‘What would you do if you found yourself caught up in another war?’ I asked my mother, Leni, when I was about 12 years old. ‘Commit suicide’ she replied, without batting an eyelid.
Her response was so immediate that I can still remember how much it shocked me. She did not hesitate, even for a second.
Magadelana (Leni) is born in pre-war Germany, an illegitimate child, spurned by her extended family and by the whole village in which she lives. Only her mother loves her, but their fight for survival is fraught with difficulties, with tough economic times made increasingly dire when war is declared. A young Leni has to leave school and help support her mother and younger brothers, but her employer is a sadistic rapist. The terrible misfortune that seems to plague her life continues long after the war ends, but in 1950 Leni, her Yugoslav husband and their young son arrive in Australia hoping for a better life.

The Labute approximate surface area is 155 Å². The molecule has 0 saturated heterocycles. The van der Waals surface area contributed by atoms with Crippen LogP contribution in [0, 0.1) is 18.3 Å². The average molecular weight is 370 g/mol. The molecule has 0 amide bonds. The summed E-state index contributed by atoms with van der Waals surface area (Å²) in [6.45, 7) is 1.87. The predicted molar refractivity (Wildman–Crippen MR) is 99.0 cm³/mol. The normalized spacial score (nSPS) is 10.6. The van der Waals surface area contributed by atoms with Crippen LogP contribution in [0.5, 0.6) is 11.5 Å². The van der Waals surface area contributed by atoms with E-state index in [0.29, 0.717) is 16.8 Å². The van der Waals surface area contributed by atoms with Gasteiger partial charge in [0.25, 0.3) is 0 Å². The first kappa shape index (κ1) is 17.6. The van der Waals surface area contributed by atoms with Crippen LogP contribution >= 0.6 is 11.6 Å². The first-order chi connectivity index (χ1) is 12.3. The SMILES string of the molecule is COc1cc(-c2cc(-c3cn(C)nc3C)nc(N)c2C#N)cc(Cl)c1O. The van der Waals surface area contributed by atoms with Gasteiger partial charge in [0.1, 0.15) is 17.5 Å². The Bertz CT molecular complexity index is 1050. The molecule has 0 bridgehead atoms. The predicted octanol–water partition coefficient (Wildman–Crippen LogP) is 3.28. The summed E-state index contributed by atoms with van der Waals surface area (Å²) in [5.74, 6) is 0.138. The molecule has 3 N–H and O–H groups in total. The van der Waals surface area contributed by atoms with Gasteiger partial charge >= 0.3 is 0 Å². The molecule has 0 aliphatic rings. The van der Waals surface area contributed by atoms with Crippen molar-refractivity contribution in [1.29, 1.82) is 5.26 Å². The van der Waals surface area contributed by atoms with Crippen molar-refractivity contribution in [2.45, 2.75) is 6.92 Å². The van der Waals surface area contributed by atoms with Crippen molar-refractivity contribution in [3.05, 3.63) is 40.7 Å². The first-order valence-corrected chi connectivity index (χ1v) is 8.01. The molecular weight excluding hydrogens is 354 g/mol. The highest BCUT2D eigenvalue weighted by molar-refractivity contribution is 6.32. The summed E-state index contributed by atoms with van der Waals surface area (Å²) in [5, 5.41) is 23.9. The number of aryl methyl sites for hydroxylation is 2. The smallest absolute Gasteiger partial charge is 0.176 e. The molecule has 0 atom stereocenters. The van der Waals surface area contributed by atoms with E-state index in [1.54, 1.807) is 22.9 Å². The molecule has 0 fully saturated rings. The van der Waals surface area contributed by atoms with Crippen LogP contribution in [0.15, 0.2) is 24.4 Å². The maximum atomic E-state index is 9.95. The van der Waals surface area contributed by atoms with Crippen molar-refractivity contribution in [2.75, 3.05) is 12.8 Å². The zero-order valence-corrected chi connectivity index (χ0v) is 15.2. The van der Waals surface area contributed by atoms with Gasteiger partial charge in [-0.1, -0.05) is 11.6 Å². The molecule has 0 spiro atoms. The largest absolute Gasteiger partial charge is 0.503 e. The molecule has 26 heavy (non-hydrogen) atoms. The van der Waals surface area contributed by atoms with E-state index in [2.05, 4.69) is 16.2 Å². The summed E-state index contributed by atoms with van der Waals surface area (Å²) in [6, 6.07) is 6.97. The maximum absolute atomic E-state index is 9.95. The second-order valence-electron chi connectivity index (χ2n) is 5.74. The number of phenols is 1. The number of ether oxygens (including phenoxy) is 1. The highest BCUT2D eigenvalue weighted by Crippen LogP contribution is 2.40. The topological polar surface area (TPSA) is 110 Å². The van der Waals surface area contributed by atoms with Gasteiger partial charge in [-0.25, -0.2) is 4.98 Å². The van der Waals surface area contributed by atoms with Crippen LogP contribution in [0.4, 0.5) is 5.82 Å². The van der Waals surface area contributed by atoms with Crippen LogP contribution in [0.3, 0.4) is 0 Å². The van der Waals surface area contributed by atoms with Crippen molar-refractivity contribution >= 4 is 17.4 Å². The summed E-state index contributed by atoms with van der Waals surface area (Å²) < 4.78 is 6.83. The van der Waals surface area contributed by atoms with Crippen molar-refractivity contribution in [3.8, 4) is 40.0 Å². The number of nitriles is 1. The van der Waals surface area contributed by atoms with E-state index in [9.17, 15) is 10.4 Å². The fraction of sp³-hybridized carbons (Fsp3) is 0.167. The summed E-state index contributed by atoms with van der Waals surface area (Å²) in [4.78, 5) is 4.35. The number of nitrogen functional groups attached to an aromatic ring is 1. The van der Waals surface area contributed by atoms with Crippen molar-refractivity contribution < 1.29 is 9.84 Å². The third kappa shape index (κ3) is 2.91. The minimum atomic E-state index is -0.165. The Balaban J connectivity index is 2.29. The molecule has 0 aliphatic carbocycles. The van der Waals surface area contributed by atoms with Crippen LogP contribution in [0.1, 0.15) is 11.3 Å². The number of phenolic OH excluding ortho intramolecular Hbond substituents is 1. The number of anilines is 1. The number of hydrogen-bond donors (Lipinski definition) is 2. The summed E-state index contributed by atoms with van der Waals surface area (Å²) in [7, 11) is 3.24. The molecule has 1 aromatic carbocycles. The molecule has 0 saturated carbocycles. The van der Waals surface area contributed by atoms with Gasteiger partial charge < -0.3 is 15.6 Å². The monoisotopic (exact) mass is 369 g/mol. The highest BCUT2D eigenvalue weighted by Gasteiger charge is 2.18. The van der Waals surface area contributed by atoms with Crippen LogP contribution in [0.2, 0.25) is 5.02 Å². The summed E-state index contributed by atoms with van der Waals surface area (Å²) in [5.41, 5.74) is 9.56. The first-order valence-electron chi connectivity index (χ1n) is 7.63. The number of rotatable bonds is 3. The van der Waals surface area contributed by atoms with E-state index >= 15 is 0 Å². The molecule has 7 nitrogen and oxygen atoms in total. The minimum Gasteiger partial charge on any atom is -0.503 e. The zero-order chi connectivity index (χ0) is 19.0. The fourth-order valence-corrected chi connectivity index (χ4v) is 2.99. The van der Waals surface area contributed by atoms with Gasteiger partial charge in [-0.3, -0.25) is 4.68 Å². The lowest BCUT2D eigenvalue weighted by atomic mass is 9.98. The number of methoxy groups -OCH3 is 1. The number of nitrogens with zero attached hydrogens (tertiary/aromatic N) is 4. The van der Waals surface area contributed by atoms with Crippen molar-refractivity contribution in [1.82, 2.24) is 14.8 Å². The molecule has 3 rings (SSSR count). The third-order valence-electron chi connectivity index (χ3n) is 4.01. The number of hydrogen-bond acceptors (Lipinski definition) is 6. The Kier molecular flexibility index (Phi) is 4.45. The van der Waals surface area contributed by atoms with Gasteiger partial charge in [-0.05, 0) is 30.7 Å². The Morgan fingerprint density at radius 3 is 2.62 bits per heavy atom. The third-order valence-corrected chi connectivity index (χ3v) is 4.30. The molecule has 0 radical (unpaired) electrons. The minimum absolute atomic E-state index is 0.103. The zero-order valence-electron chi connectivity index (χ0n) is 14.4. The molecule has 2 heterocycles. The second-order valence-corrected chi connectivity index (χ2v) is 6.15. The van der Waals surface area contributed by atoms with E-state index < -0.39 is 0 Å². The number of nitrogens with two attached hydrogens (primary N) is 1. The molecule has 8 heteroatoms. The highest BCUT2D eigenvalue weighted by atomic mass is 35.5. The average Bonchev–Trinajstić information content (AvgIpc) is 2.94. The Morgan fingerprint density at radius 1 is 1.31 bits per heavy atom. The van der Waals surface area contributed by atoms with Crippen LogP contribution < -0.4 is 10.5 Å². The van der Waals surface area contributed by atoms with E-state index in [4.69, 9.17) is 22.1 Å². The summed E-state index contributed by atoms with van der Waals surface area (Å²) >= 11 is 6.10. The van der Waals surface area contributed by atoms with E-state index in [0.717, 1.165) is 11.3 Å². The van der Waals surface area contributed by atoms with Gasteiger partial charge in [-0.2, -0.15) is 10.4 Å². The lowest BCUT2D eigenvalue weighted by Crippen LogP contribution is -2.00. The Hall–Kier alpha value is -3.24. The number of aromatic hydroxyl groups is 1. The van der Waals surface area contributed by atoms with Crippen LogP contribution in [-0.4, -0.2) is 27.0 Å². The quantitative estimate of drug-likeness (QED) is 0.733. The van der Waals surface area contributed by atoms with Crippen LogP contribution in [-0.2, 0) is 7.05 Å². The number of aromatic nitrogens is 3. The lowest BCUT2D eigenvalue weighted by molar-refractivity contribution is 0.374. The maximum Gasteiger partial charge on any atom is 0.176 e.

War Child is the true story of a childhood which seems to awful to be true, and of the search by Leni’s daughter to uncover her mother’s story and the secrets she kept. Spanning over 100 years, and three continents, the story is gripping, uncomfortable and often sad, but it makes for compelling reading.
War Child, by Annette Janic with Catherine McCullagh
Big Sky Publishing, 2016